The blacktip reef shark (Carcharhinus melanopterus) is the most commonly encountered species of shark in tropical Indo-Pacific reefs. Its medium-sized, streamlined body is brownish-grey, with a white underside. As its name suggests, it has brilliant black fin tips, (particularly distinctive on the first dorsal fin), which are all the more conspicuous against the adjacent white patches. The short snout is bluntly rounded and the eyes are almond-shaped. Running along the flanks is a noticeable white band.
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This powerful swimmer is well known for its tendency to enter incredibly shallow water, and is often found in water only 30 centimetres deep or less, with its distinctive dorsal fin protruding from the surface of the water. It is also found near the bottom or in mid-water in deeper water, singly or in small groups. The blacktip reef shark is not an extremely dangerous species, although it is responsible for several provoked and unprovoked attacks on humans. Many are on people that are swimming or wading on reefs, presumably because they were mistaken for prey. These sharks are more cautious when encountering divers and can usually be driven off.
It feeds on a wide variety of small fish and invertebrates, including mullet, groupers, wrasses, cuttlefish, squid, shrimp.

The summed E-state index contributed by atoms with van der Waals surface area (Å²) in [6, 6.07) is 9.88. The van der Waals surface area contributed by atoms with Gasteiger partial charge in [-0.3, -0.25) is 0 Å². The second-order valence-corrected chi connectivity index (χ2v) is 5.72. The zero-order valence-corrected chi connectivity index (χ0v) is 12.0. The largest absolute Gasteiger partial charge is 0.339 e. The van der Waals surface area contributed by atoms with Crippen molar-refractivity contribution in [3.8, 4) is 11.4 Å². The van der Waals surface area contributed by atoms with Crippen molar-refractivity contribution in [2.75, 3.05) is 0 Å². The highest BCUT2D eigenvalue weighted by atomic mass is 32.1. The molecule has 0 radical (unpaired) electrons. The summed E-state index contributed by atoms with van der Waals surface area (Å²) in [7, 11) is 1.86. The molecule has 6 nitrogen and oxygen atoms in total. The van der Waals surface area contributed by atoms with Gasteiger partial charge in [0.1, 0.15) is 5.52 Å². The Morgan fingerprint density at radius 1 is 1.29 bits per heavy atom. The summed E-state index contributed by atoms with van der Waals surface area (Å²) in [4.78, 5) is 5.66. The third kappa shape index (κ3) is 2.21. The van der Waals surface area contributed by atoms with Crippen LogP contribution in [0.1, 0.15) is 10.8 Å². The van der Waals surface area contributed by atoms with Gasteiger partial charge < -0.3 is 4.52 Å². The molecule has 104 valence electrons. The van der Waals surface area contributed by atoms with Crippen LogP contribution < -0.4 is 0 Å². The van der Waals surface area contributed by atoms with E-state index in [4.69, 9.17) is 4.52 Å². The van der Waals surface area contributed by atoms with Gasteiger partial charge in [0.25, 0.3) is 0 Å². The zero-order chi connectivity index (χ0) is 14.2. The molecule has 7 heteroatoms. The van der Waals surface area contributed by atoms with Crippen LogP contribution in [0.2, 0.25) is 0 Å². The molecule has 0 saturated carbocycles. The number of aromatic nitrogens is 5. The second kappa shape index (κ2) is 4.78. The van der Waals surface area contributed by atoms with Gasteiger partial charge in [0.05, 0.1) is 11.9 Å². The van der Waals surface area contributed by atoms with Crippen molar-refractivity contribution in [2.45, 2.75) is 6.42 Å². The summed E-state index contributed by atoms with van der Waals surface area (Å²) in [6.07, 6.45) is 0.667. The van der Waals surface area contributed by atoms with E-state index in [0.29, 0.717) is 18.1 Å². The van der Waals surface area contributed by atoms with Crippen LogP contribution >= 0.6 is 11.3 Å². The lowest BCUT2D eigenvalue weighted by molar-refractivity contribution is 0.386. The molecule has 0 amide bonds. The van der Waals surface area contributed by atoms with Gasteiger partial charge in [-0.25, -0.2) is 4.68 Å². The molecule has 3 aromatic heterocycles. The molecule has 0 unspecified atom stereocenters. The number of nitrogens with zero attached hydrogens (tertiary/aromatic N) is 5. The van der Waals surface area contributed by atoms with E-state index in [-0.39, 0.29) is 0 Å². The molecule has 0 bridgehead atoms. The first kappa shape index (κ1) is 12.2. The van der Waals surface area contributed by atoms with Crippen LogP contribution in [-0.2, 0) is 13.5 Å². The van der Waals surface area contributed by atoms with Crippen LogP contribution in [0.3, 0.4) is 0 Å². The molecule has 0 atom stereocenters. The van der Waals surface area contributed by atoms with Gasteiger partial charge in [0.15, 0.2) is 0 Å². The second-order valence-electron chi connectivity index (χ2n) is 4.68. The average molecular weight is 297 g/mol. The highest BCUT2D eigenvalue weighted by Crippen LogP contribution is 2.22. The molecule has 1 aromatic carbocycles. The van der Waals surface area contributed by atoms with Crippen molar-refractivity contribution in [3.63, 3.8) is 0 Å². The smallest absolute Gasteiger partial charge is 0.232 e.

There are three different methods that sharks use to reproduce, depending on the species. Blacktip reef sharks are viviparous, which means they give live birth after the embryos develop in the mother's uterus. Other species lay eggs, called oviparity, or they retain the eggs inside until they hatch, called ovoviviparity. Reproductive cycles and gestation are both still being studied. Different report show gestation lasting anywhere from 8-16 months and reproductive cycles occurring annually or every two years. Litters contain 2-4 young, who immediately fend for themselves upon birth.
All species of sharks are protected in Maldives.
Humans are responsible for killing millions of sharks every year. Many of these are part of the “bycatch” caught accidentally using fishing equipment intended to catch other fish species. Many others are caught intentionally so that their fins can be cut off, a cruel practice called “finning”. Shark fins are in fact unfortunately still considered to be a delicacy in several parts of the world. After their fins have been cut off, the mortally injured sharks are thrown back into the sea, where they die. For all these reasons, many shark species today are risk for extinction. All species of sharks are protected in Maldives.